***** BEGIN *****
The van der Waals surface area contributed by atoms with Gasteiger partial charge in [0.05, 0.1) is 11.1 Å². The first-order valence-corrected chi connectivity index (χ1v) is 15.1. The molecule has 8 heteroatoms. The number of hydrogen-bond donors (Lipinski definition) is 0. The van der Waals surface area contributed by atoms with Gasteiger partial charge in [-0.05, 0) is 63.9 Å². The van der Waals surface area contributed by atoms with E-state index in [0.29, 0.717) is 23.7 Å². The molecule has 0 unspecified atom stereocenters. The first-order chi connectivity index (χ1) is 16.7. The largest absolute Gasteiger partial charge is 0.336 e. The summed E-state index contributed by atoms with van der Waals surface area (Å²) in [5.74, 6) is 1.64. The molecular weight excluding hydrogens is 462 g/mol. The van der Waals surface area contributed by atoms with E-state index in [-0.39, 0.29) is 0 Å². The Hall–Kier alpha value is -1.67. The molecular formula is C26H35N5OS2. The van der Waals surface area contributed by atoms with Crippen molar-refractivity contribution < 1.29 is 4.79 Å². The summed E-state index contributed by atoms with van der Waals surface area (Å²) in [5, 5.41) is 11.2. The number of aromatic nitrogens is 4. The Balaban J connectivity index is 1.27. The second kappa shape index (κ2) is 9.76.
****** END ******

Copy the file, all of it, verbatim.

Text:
The van der Waals surface area contributed by atoms with Gasteiger partial charge in [0.05, 0.1) is 11.1 Å². The first-order valence-corrected chi connectivity index (χ1v) is 15.1. The molecule has 8 heteroatoms. The number of hydrogen-bond donors (Lipinski definition) is 0. The van der Waals surface area contributed by atoms with Gasteiger partial charge in [-0.05, 0) is 63.9 Å². The van der Waals surface area contributed by atoms with E-state index in [0.29, 0.717) is 23.7 Å². The molecule has 0 unspecified atom stereocenters. The first-order chi connectivity index (χ1) is 16.7. The largest absolute Gasteiger partial charge is 0.336 e. The summed E-state index contributed by atoms with van der Waals surface area (Å²) in [5.74, 6) is 1.64. The molecular weight excluding hydrogens is 462 g/mol. The van der Waals surface area contributed by atoms with E-state index in [-0.39, 0.29) is 0 Å². The Hall–Kier alpha value is -1.67. The molecular formula is C26H35N5OS2. The van der Waals surface area contributed by atoms with Crippen molar-refractivity contribution < 1.29 is 4.79 Å². The summed E-state index contributed by atoms with van der Waals surface area (Å²) in [5, 5.41) is 11.2. The number of aromatic nitrogens is 4. The Balaban J connectivity index is 1.27. The second kappa shape index (κ2) is 9.76.